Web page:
The first story in International Science Fiction No. 1 (Nov. 1967) is from The U.S.S.R, “Wanderers and Travellers” by Arkady Strugatsky.
A new species of septopod has appeared and it’s Stanislav Ivanovich’s job to tag them with a miniature tracking device, part of the research effort to learn more about them. When he emerges from the cold waters of the lake some of the creatures have migrated into, the diver finds a stranger engaged in conversation with his daughter, Marsha, who waits for her father. She introduces Leonid Andreevich Gorbovsky, an astro-archaeologist, a man we soon suspect is more than he initially appears.
“And yet there is Reason in the universe,” Gorbovsky suddenly said. “There’s no doubt about it. But it’s quite different from what we expect it to be, and we just go on looking for it in the wrong place without having a definite idea of what we are looking for.”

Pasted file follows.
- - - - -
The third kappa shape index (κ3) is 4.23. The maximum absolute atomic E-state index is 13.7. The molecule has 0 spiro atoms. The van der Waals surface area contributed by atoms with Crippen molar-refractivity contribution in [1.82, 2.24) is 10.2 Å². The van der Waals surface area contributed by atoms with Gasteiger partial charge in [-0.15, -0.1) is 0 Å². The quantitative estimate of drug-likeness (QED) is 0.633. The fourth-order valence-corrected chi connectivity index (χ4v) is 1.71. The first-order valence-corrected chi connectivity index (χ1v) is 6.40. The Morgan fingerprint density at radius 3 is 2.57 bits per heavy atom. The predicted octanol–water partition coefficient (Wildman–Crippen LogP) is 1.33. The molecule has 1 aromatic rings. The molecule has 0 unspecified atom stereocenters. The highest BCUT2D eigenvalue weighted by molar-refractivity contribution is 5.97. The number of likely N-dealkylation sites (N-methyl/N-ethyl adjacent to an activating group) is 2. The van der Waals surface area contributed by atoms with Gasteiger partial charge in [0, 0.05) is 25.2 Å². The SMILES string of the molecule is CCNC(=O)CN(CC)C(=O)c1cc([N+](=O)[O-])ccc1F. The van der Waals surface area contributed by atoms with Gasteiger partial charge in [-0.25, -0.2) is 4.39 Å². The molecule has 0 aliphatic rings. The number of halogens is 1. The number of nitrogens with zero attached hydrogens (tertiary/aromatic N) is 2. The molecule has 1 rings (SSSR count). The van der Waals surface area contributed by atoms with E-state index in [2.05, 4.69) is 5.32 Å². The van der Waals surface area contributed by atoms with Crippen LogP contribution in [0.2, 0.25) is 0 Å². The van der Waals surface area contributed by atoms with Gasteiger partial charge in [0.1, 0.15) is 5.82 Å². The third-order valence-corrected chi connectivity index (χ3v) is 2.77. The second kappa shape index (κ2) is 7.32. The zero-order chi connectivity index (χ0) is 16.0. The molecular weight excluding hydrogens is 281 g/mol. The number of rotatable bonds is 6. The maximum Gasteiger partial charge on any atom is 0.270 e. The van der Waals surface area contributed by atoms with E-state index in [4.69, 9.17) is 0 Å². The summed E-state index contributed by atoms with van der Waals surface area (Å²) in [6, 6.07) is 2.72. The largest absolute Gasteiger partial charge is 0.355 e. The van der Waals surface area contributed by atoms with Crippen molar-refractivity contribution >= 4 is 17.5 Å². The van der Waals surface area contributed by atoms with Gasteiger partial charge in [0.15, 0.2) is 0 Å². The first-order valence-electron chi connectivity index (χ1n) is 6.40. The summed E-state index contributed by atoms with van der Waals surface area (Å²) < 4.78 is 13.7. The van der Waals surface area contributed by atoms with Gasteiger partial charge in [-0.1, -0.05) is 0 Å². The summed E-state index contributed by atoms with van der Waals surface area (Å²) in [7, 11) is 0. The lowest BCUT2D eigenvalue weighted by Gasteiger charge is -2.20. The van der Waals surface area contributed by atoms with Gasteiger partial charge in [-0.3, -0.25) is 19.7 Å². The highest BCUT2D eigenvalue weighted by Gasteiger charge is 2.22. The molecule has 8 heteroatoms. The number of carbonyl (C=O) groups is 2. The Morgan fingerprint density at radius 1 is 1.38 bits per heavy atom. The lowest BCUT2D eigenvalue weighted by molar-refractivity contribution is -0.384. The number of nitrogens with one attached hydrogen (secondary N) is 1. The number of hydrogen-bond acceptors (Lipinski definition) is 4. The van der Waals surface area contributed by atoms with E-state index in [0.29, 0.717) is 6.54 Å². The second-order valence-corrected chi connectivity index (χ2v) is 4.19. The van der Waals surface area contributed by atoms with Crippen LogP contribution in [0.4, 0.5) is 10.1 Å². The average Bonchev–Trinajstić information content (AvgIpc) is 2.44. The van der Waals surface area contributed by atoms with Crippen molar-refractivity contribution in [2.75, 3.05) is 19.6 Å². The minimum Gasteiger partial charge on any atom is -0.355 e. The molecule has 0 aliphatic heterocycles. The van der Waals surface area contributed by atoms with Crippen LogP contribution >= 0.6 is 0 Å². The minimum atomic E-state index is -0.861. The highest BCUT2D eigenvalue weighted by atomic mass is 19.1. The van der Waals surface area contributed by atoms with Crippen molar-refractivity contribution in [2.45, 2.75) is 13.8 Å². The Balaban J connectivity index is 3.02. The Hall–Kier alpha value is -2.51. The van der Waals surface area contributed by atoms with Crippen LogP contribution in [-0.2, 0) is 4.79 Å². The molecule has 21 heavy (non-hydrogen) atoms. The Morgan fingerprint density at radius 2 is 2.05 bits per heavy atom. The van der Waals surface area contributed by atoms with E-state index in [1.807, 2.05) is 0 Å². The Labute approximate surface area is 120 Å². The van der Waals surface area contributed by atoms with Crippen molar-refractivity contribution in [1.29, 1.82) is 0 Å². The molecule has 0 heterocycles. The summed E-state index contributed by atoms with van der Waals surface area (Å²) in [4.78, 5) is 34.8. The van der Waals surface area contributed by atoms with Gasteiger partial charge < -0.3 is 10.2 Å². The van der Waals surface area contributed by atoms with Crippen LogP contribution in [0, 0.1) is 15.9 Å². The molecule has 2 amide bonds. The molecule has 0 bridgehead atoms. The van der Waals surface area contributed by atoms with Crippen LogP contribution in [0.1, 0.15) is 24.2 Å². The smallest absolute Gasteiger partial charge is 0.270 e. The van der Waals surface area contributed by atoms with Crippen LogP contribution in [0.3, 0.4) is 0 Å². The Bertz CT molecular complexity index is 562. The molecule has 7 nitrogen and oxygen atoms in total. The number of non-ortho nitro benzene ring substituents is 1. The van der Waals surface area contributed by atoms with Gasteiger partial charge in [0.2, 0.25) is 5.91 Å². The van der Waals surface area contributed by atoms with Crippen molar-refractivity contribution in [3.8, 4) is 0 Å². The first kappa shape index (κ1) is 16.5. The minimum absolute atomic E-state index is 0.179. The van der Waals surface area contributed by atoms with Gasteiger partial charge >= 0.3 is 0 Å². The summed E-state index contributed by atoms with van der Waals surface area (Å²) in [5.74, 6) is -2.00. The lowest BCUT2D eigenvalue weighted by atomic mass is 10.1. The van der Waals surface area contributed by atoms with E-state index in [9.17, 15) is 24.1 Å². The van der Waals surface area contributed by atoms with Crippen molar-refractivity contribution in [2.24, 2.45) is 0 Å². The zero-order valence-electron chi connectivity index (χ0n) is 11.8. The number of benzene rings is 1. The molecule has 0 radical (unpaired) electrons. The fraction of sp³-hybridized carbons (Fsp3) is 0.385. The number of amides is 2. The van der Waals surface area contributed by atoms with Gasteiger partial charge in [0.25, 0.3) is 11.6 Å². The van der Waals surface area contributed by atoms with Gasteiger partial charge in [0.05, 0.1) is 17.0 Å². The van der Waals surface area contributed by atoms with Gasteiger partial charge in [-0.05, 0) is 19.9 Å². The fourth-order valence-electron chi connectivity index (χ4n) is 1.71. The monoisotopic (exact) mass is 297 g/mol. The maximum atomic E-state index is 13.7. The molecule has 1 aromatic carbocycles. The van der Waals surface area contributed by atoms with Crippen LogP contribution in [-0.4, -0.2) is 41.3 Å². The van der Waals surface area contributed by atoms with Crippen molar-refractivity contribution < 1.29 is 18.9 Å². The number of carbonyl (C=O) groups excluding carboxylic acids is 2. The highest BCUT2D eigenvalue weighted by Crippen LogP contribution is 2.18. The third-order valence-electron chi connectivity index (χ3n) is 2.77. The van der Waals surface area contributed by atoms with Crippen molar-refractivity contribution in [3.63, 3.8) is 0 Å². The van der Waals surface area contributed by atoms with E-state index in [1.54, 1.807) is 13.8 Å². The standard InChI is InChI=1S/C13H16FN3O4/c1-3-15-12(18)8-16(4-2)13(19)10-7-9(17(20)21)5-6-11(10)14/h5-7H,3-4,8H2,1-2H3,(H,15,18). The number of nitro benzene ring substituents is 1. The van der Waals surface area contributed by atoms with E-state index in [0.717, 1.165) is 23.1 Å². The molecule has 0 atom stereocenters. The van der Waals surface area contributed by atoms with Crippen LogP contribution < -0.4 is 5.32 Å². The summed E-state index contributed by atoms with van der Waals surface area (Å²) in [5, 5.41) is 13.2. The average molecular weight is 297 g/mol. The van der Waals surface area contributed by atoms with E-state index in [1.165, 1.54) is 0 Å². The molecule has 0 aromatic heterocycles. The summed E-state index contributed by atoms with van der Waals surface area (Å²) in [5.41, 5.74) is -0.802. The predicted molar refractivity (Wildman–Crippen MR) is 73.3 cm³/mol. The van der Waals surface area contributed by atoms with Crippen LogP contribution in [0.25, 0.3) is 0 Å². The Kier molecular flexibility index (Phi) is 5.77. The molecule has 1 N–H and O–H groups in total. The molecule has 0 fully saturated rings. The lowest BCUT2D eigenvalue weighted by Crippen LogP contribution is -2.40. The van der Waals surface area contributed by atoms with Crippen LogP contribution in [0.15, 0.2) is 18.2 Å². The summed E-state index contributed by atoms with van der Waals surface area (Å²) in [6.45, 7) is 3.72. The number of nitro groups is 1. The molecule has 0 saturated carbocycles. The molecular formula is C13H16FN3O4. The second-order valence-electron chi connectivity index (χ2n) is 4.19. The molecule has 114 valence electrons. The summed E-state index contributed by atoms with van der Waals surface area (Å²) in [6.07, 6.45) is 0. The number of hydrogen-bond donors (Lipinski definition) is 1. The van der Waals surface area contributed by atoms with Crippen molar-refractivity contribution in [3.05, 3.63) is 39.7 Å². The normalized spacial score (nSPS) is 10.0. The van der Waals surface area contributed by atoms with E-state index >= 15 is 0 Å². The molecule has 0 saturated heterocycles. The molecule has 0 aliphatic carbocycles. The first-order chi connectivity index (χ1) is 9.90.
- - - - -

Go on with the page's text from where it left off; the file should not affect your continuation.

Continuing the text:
As the conversation progresses he suggests beings far superior to man exist. When Marsha hears a peel of thunder, he corrects her, pointing to a streak of light that flashes through the clouds.
“It’s a liner. Can’t you see it over there?”
The septopods, hidden for an indeterminate time, have suddenly risen from the depths. Why now? It’s unclear, but their discovery is analogous to the superior race the astro-archaeologist describes. Except for one thing. We know our own intensions far better than the alien visitors’.